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Tripuri Chow

At Chow Club, we love to share foods that you can’t find anywhere else in Atlanta, and this is particularly true this month. In fact, you’d be hard-pressed to find a Tripuri restaurant anywhere in the United States (or outside of India, for that matter).

Although it’s the third-smallest state in India, Tripura is one of the most diverse. Tripura is home to 19 tribes, including some ethnic groups who have migrated from other parts of India. Each tribe has its own languages, cultures and traditions.

Located in the northeast of the country, Tripura is surrounded on three sides by Bangladesh. During the Partition of Bengal in 1947, hundreds of thousands of Bengali refugees fled from East Pakistan into Tripura. More Bengalis moved to Tripura in 1971 during the Bangladesh liberation war. Today, Benglais represent almost 70% of Tripura’s population.

Traditional Tripuri cuisine, known as Mui Borok, is heavily influenced by the region's agrarian and fishing traditions. The staple foods of Tripura cuisine is rice and Berma, a small, oil-pasted, and dry fermented fish. Triipuri foods are usually prepared without oil, and so are considered to be healthy. Along with the Tripuri traditional cuisine, the food of Tripura is also influenced by Chinese and Bangladeshi cuisine.

Our chef, Anju Roy Sarkar, is ethnically Bengali, but she was born and lives in Tripura. She and her husband are in the U.S. for six months visiting their daughter and her family. This is only their second time visiting in the twelve years that her daughter has been in the States. On September 22 & 23, she prepared a number of traditional Tripuri dishes for us to try.

Rompher Murhi Kwtwi Narikela

This simple morning snack is a mixture of four ingredients: Rompher (flat rice), Murhi (puffed rice), Kwtwi (date jaggery, a natural, unrefined sweetener), and Narikela (coconut). Mix the four ingredients together and dig in! Gluten-free. Vegan

Sejna Data Motor Dail

Locally called, “Sejna Dail,” this daal reflects the Bengali influence on Tripuri cuisine. Yellow split peas are mixed with tomato, five spices, red chili, and shredded coconut. Floating in the daal are drumstick vegetables, long, rigid pods of the moringa oleifera tree. Though not common in the U.S., this nutritious vegetable is used extensively in Indian cuisine. Gluten-free. Vegan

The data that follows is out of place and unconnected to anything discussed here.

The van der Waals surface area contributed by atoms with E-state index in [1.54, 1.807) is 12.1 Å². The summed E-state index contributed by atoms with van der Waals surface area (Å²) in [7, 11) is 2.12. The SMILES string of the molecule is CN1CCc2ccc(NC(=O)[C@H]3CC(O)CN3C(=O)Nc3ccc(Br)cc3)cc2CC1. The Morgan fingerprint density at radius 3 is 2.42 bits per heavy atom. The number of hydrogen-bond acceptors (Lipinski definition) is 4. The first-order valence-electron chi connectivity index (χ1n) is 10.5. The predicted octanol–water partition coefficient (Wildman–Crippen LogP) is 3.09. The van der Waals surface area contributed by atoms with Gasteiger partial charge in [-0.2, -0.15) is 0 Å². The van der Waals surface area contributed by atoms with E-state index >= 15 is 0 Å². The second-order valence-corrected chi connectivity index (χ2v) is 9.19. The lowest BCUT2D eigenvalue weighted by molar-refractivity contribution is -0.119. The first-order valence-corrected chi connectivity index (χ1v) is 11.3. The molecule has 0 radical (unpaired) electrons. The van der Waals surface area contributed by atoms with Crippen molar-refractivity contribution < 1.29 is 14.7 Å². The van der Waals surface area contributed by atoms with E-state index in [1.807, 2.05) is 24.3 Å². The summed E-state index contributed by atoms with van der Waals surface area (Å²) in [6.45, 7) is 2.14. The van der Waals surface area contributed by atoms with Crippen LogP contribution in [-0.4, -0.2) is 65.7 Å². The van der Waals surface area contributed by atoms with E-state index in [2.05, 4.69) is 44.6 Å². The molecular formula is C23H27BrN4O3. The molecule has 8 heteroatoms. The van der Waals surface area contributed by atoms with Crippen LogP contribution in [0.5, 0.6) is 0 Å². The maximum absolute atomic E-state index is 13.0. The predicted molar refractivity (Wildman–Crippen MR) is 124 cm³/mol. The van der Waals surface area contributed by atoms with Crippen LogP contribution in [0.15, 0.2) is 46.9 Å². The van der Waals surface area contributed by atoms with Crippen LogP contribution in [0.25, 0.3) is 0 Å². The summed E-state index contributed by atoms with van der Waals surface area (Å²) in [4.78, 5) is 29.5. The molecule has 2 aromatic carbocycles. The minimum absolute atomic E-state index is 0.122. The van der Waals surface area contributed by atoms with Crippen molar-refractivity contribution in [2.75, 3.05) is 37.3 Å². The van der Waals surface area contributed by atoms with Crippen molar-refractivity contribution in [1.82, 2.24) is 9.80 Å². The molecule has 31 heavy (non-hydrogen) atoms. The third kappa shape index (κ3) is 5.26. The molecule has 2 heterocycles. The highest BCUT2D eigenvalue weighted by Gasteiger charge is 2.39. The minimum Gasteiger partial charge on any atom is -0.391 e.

One of the oldest dishes known in the area, Bhangui (or Bangwi), is named for the banana leaf in which the dish is wrapped. The leaf is folded into a triangle and filled with binni chaal (a sweet sticky rice), raisins, coconut, carrots, onion, salt, and ginger. This portable dish is popular for both lunch and dinner and is often served alongside a meat dish. Gluten-free. Vegan


Tohan Mosdeng 

For this tribal-style chicken salad, the chicken is first boiled with ginger, garlic and salt. Meanwhile a paste is made from dried red chilies, sliced ginger, and salt. Then the paste is mixed with dried green chili, fresh ginger, sliced red onions, lemon zest and the chicken and topped with mustard oil. Gluten-free. Vegan Version: Soy Chunks 


Moya Chakhoi

Dried fish cooked with bamboo shoots, potato, kidney beans, green beans, orange lentils, lemon leaf and green chili. Served with white rice. Gluten-free. Vegan Version Available


Amsi Mwkhwi

This sweet and sour beverage is served before dessert. Sun-dried mango, tamarind, salt, sugar, red chili, black mustard seed, and fenugreek come together to create this unique  Gluten-free. Vegan.


Mairug Guri Awang

Kin to the South Indian Kozhukattta, Mairug Guri Awang is a steamed coconut jaggery dumpling. The dough is made from rice flour, and the filling is coconut and jaggery, a traditional, unprocessed cane sugar made from cane juice and often date or palm sap. Gluten-free. Vegan.

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